We stayed at a different hotel each night during our trip, until we got to Santiago. The places were all very different from each other; some nights we were all at one hotel and other nights we were split between hotels.
Our first night was in Loyola. We stayed next to the cathedral in a former monastery.
Hotel Arupa, Loyola
The next night, the evening before we started hiking, we were at another former monastery in Villafranca del Bierzo.
San Nicholas de Real, Villafranca del Bierzo
After our first day of hiking, we stayed in one of the nicer (and newer) places.
Our next night was in O’Cebreiro, in one of the more unique places we stayed. On the second floor, over the bar. The group was split between two different hotels.
Our next stay was in Triacastela in what seemed a maze of rooms. The restaurant for the complex was a short walk down this street. This was the second night the group was split, with a few staying at what sounded like a former residence.
Complexo Xacoben, Triacastela
The following day we hiked to Sarria, vía Samos (where there was a large monastery). This was one of two hotels we stayed in with an elevator.
Hotel Oca Villa de Sarria
Portomarin is a town on a hill that was literally moved from the valley below when a dam was built and the valley flooded for a lake. The church was moved block by block. Our hotel was right across the “street” form the church. The group was split again this night; don’t know much about the other hotel.
Pension Arenas, Portomarin
When we arrived at our hotel in Palas del Rei, there were already a few people from the group sitting on the porch seen at the left front of the picture below. It was quite the party, complete with a clown (nose)! After celebrating mass that night, we came back and had a birthday cake for Father Michael on the porch.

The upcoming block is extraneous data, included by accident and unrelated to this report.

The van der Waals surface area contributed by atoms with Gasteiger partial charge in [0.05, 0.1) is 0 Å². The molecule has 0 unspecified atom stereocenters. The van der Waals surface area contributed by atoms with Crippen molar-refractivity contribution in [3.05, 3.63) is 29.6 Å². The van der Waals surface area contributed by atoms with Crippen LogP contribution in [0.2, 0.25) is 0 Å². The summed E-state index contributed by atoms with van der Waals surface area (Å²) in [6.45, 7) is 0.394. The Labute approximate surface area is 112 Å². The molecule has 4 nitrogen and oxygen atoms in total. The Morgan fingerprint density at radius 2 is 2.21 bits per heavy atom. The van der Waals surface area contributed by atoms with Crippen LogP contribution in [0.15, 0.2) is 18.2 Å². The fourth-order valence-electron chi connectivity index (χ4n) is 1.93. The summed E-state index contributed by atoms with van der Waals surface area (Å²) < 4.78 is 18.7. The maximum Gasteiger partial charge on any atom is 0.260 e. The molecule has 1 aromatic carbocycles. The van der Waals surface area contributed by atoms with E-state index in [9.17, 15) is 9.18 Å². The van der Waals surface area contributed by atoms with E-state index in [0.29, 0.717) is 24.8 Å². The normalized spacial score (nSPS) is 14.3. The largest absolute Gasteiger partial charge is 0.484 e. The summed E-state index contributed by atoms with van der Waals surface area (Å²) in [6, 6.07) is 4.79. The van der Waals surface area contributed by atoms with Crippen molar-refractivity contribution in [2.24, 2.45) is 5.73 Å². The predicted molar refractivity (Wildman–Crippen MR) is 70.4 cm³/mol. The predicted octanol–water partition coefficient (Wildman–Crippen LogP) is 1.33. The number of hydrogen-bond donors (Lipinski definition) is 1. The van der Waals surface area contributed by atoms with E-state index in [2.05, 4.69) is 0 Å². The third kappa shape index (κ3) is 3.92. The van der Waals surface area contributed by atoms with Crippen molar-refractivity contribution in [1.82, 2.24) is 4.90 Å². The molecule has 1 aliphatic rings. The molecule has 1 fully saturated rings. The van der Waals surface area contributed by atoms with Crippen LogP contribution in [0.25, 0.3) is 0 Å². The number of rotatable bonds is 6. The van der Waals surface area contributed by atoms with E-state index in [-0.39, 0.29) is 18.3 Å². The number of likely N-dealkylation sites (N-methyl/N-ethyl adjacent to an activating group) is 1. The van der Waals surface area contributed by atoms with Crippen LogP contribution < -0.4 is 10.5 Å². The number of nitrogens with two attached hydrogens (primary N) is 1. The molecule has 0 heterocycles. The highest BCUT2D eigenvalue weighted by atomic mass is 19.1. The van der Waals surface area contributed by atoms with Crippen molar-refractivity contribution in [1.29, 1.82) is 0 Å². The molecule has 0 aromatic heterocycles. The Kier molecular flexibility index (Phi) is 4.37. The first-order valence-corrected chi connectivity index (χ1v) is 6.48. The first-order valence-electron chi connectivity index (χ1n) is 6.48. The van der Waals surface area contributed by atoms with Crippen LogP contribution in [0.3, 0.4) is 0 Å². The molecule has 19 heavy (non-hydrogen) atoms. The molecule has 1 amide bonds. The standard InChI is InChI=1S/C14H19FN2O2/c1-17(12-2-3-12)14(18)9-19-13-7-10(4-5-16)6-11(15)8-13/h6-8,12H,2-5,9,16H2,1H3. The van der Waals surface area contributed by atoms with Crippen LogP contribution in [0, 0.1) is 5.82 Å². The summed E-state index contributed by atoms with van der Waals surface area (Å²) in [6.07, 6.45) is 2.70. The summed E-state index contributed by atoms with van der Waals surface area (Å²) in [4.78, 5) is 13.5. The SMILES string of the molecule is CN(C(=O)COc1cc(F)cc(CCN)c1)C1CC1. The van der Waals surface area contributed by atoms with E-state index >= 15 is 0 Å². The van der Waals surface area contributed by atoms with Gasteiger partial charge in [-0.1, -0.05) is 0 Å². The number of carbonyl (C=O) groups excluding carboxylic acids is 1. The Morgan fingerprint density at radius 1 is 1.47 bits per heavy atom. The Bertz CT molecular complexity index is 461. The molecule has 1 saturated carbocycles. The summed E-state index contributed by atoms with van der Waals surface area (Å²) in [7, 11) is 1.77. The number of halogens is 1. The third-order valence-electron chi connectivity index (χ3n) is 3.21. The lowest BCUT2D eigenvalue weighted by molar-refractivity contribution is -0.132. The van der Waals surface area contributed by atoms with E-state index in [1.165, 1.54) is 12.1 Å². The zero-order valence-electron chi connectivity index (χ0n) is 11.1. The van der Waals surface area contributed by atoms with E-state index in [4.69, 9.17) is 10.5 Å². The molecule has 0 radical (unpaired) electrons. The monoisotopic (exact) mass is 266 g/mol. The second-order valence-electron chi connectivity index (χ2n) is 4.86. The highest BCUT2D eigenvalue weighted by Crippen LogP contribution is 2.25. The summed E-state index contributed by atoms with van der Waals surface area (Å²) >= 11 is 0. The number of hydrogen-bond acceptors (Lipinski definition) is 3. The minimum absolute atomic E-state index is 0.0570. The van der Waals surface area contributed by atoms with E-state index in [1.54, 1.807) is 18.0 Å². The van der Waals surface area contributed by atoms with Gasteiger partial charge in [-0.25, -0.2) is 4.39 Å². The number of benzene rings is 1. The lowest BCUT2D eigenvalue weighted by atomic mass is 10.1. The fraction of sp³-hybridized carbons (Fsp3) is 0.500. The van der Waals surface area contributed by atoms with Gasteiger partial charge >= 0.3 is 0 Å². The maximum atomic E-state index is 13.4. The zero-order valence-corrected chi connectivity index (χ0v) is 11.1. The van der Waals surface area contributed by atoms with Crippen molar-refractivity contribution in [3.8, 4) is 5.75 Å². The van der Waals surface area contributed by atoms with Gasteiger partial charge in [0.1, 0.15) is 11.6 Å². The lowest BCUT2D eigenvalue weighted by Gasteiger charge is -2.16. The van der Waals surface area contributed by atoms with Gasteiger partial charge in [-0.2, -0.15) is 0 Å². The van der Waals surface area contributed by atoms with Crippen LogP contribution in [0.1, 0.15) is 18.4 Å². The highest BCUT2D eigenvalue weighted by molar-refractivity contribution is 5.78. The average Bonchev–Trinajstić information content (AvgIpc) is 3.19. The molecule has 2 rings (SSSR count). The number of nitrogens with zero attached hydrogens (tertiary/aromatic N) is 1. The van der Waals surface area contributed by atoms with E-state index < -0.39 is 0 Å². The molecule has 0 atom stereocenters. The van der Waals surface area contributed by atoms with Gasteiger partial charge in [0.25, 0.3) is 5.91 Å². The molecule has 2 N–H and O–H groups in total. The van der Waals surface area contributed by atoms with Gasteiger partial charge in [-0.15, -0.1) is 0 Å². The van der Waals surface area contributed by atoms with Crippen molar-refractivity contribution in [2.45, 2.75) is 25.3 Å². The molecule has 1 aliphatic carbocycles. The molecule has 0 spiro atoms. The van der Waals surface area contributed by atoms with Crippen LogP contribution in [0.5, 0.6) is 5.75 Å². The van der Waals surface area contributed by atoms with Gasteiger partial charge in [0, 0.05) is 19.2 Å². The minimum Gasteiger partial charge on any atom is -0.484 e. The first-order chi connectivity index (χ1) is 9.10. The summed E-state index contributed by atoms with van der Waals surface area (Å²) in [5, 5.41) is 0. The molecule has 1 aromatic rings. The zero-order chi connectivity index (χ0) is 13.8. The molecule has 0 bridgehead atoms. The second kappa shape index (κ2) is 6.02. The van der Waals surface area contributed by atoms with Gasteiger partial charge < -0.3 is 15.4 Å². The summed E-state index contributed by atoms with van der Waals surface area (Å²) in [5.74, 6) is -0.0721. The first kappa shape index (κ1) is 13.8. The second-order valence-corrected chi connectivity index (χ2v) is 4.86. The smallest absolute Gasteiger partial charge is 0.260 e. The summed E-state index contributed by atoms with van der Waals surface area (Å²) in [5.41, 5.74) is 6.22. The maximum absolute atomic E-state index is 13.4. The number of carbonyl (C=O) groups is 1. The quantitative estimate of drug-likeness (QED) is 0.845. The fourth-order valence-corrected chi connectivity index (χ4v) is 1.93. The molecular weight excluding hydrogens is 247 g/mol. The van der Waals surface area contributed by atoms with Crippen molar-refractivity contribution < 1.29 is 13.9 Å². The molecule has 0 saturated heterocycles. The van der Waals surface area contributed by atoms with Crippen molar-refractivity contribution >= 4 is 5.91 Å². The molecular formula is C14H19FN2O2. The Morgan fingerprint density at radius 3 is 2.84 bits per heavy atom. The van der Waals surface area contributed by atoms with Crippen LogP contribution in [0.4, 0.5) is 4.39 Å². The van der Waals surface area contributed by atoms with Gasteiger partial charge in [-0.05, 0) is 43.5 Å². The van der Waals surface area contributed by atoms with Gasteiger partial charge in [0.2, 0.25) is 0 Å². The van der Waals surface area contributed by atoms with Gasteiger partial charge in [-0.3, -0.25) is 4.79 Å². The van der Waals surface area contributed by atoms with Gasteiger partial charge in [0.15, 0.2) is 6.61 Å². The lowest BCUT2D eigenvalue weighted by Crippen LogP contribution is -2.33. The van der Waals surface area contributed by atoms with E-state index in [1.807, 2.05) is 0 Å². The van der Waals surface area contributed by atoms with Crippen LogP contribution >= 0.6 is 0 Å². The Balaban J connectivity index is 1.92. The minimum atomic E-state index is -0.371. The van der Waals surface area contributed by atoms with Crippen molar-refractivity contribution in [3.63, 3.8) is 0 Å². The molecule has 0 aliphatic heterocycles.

Complejo La Cabaña, Palas de Rei
The most difficult day of hiking (see previous post titled “Expectations and Disappointments”) ended with a search for Casa Garea. Most of the group stayed at Paso Sedor, a restored mansion. Casa Garea was a little simpler. Maybe 6 rooms and a bar/country store. Possibly the low light of the trip was the next morning when a few pilgrims got “locked in” when we were trying to head out for an early start hiking.
Casa Garea near Castaneda
Our final night before arriving in Santiago was at a fairly modern building; the other one that had an elevator.
Pension Platas, Pedrouza
Our nights in Santiago were spent at another former monastery, much larger than the other places we stayed.
Hospedeira San Martin Pinario, Santiago
As we talked about the various places we stayed, one overriding thought was how grateful we were to have reservations each night, selected by the tour company at reasonable to very nice hotels. There was comfort each afternoon knowing that a room was “waiting” for us.
Even more comforting are the words of Jesus: “In my Father’s house there are many dwelling places…I have told you that I am going to prepare a place for you” (John 14:2)